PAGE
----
Google Doodle celebrates Huber Cecil Booth, inventor of vacuum cleaner

Vacuum cleaner has made cleaning an easier process but Huber Cecil Booth didn’t have it easy inventing it

Google is celebrating British engineer Huber Cecil Booth — inventor of the vacuum cleaner — with a doodle on his 147th birthday.

The video of today’s Goodle Doodle depicts the demonstration of how a vacuum cleaner is used to clean a house. The power for the cleaning process is represented through a machine parked outside the house with a horse to pull it around.

Vacuum cleaner has made cleaning an easier process but Booth didn’t have it easy inventing it.

In the beginning, the cleaning process involved more of blowing the dirt out the place. Booth wasn’t happy with it. After he saw a demonstration of a “pneumatic carpet renovator” blowing dirt out of railway cars, Booth wanted to experiment with better ways of cleaning. He never liked the idea of blowing air and pushing the debris out of sight. As part of his initial experiment, Booth laid his handkerchief on a restaurant chair, put his mouth on the table cloth and sucked air through it.

Happy with the result he went to design the first vacuum cleaner — nicknamed “Puffing Billy” — in 1901. But it was powered by a huge engine and had to be pulled around by horses and parked outside the house to be cleaned. This kind of vacuum cleaners were used to clean the carpets of Westminster Abbey, prior to Edward VII’s coronation in 1901. Theatres and shops and even the Royal Navy started using it.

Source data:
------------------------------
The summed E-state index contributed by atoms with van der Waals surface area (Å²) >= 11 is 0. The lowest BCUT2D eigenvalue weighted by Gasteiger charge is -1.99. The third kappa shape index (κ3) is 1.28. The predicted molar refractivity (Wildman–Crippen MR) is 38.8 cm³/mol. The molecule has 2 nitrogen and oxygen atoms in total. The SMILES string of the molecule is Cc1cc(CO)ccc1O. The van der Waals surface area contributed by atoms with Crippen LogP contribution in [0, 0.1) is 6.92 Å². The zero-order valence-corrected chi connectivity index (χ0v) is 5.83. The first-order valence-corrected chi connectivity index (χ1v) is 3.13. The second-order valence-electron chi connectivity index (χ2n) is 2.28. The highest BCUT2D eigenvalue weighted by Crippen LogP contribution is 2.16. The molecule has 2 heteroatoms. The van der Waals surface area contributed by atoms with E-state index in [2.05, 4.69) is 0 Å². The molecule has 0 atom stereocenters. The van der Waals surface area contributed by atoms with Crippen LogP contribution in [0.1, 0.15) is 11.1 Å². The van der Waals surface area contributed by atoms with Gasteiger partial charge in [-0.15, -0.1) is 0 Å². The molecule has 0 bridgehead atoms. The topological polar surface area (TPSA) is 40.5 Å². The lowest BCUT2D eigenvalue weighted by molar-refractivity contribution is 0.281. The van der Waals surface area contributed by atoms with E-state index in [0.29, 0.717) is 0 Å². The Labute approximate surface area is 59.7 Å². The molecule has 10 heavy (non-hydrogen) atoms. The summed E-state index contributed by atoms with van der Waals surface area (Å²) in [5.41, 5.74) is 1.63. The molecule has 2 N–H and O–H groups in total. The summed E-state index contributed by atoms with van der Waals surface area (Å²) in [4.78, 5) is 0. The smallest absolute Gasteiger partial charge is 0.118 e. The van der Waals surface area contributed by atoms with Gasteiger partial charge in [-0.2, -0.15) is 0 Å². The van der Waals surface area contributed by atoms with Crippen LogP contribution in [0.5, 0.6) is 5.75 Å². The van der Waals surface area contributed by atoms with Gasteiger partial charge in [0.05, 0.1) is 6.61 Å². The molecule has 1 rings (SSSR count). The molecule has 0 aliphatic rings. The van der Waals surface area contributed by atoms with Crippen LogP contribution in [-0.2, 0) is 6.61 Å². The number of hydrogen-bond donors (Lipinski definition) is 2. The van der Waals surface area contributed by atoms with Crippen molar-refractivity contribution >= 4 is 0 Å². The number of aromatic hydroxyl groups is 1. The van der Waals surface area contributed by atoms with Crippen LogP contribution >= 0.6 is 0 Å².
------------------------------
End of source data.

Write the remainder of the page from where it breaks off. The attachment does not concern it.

Google Doodle — Hubert Cecil Booth’s 147th Birthday.

Google Doodle — Hubert Cecil Booth’s 147th Birthday.
| Photo Credit: Google Doodle


To make it feasible as a domestic appliance Booth went on to improve his ideas and started the British Vacuum Cleaner Company in 1903. He simplified his unit into a smaller electric device that would arrive in a bright red van and operated by experts. And since then vacuum cleaners have been embraced by households.

"Though it was a far cry from the upright and handheld vacuums we use today, Booth’s invention forever changed the way we clean our homes—and made sweeping dirt under the rug a thing of the past," Google wrote in a blogpost on today’s doodle, which is visible in over a dozen countries including India and the United Kingdom

Booth, a man of many talents, didn’t stop there. He went on to build bridges, design engines for Royal Navy battleships, and ferris wheels in England, France, and Austria. But he is best known for the now hand-held vacuums cleaners that have changed the way we clean our homes.

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